UMass Chan Medical School to Establish AI Assurance Lab

April 10, 2024
Developers of AI-enabled health solutions will bring their products to the Health AI Assurance Lab for assessment of their features and expected uses

In March, Brian S. Anderson, M.D., the CEO of the newly formed Coalition for Health AI (CHAI), said he expects a federated network of approximately 30 health AI assurance labs to be stood up this year.  On April 10, the Commonwealth of Massachusetts awarded $550,000 to support the establishment of a Health AI Assurance Laboratory at UMass Chan Medical School. 

The new AI assurance lab will be run in partnership with MITRE and supported through the Technology & Innovation Ecosystem Awards Program managed by the Innovation Institute at the Massachusetts Technology Collaborative, along with $137,000 in matching investments from private investors.

Anderson, who was previously chief digital health physician at MITRE, recently explained the concept of assurance labs. “When you think about tools, like electrical devices in your house as an example, they might have an Underwriters Lab sticker that says that it meets a certain quality standard. Or the National Highway Safety Institute or the Insurance Institute for car manufacturers — they test these independently and then they have a methodology for evaluation. They issue report cards that are oftentimes published in Consumer Reports. We envision a Consumer Reports-like effort with a federated network of assurance labs across the U.S.”

"The hope is that in the shared discovery process that gets us to that testing and evaluation framework, we will have a rubric that these labs can adopt to say, ‘Okay, any model that wants to come through for training purposes, or for testing and validation purposes, will be evaluated according to this framework.’”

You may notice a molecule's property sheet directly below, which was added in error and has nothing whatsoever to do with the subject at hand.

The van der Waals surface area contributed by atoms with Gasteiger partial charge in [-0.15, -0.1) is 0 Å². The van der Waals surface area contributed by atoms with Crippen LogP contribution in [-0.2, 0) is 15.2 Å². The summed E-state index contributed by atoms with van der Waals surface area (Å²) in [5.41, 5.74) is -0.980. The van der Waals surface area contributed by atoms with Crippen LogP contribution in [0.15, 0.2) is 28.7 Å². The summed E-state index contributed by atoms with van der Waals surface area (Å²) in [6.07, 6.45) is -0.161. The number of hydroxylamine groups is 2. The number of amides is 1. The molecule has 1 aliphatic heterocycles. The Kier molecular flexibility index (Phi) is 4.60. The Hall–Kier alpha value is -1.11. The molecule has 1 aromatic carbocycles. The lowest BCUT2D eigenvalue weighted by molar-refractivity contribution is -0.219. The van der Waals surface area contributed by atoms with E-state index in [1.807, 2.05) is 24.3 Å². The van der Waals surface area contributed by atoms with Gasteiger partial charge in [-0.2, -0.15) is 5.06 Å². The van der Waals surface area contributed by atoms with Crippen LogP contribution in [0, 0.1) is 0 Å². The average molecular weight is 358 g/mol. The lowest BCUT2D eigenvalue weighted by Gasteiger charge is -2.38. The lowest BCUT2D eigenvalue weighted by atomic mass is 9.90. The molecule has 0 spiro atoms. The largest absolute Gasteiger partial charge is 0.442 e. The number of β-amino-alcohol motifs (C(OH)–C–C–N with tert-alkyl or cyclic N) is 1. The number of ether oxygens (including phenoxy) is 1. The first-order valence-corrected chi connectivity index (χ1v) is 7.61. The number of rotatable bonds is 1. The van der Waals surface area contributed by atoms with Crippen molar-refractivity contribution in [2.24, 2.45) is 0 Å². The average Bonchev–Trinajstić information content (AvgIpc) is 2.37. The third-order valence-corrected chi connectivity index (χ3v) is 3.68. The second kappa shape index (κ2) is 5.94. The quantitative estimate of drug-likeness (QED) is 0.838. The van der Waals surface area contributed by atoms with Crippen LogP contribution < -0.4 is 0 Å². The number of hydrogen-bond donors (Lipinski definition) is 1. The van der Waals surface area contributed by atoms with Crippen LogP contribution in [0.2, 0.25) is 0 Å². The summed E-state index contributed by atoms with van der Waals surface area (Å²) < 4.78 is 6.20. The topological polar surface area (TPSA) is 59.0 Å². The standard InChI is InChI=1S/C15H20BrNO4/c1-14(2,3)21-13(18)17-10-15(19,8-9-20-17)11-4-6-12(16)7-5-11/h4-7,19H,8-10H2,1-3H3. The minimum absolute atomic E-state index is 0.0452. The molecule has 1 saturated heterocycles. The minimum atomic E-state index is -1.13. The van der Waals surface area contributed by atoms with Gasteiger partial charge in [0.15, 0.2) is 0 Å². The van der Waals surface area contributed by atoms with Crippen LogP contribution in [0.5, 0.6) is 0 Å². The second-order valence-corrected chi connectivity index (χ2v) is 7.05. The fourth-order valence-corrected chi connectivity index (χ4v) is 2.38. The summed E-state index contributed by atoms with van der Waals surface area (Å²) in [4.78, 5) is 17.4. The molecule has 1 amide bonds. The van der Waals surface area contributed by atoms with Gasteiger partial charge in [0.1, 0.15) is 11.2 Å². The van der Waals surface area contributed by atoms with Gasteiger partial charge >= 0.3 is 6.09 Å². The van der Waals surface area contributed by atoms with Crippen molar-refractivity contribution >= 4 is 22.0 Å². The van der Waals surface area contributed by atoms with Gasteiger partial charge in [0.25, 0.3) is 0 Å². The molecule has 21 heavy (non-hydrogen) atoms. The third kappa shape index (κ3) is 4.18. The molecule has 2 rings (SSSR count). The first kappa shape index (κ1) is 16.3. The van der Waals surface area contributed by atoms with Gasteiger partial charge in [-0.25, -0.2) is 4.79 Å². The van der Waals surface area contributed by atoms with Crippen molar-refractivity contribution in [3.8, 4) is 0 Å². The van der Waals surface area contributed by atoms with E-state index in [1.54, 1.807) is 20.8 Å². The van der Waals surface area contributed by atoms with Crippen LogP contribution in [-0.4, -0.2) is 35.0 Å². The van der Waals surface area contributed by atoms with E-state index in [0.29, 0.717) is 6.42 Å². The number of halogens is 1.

The idea is that developers of AI-enabled health solutions will bring their products to the Health AI Assurance Lab for assessment of their features and expected uses. The lab will contribute to emerging national standards for the evaluation of AI technologies. 

The funds will also support the constriction of physical spaces that will allow for collaboration, workforce training, and R&D focused on security infrastructure to ensure the safety of health AI products before they are put into general use. 

“Given the immense potential of AI to transform everyday life, we want to be mindful of its overall impact,” said Patrick Larkin, director of the Innovation Institute at MassTech and a member of the AI Strategic Task Force, in a statement. “That means supporting investments that ultimately provide startups and established companies with the necessary tools, methods, processes, infrastructure, and a simulated real-world environment to develop and refine their AI-driven solutions in a controlled setting. This will help promote safety and efficacy, while facilitating collaboration, data sharing, and the development of cutting-edge technologies that will further position Massachusetts as a global leader in health AI.”

 

 

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